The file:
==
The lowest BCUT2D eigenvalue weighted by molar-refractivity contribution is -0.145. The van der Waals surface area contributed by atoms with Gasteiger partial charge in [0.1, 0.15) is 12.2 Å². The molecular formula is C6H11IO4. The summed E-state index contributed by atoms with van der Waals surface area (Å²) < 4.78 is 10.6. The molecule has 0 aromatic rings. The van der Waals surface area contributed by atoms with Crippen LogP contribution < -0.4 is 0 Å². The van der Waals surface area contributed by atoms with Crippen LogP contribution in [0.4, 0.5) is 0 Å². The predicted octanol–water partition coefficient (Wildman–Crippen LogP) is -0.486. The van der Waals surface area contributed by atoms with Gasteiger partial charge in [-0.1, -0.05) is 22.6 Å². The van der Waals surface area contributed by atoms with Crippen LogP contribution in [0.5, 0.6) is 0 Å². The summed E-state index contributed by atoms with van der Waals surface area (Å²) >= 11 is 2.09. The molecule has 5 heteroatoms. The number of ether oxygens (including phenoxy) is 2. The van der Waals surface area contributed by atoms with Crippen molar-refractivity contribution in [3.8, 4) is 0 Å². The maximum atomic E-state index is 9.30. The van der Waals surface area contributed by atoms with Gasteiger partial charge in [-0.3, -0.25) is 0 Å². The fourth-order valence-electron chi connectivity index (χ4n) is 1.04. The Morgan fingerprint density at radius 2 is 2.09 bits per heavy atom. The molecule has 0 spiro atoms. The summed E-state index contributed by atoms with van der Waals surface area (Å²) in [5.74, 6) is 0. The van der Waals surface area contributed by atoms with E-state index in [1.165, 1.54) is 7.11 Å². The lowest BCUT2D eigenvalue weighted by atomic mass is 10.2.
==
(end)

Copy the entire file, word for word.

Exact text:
The lowest BCUT2D eigenvalue weighted by molar-refractivity contribution is -0.145. The van der Waals surface area contributed by atoms with Gasteiger partial charge in [0.1, 0.15) is 12.2 Å². The molecular formula is C6H11IO4. The summed E-state index contributed by atoms with van der Waals surface area (Å²) < 4.78 is 10.6. The molecule has 0 aromatic rings. The van der Waals surface area contributed by atoms with Crippen LogP contribution < -0.4 is 0 Å². The van der Waals surface area contributed by atoms with Crippen LogP contribution in [0.4, 0.5) is 0 Å². The predicted octanol–water partition coefficient (Wildman–Crippen LogP) is -0.486. The van der Waals surface area contributed by atoms with Gasteiger partial charge in [-0.1, -0.05) is 22.6 Å². The van der Waals surface area contributed by atoms with Crippen LogP contribution in [0.5, 0.6) is 0 Å². The summed E-state index contributed by atoms with van der Waals surface area (Å²) >= 11 is 2.09. The molecule has 5 heteroatoms. The number of ether oxygens (including phenoxy) is 2. The van der Waals surface area contributed by atoms with Crippen molar-refractivity contribution in [3.8, 4) is 0 Å². The maximum atomic E-state index is 9.30. The van der Waals surface area contributed by atoms with Gasteiger partial charge in [-0.3, -0.25) is 0 Å². The fourth-order valence-electron chi connectivity index (χ4n) is 1.04. The Morgan fingerprint density at radius 2 is 2.09 bits per heavy atom. The molecule has 0 spiro atoms. The summed E-state index contributed by atoms with van der Waals surface area (Å²) in [5.74, 6) is 0. The van der Waals surface area contributed by atoms with E-state index in [1.165, 1.54) is 7.11 Å². The lowest BCUT2D eigenvalue weighted by atomic mass is 10.2.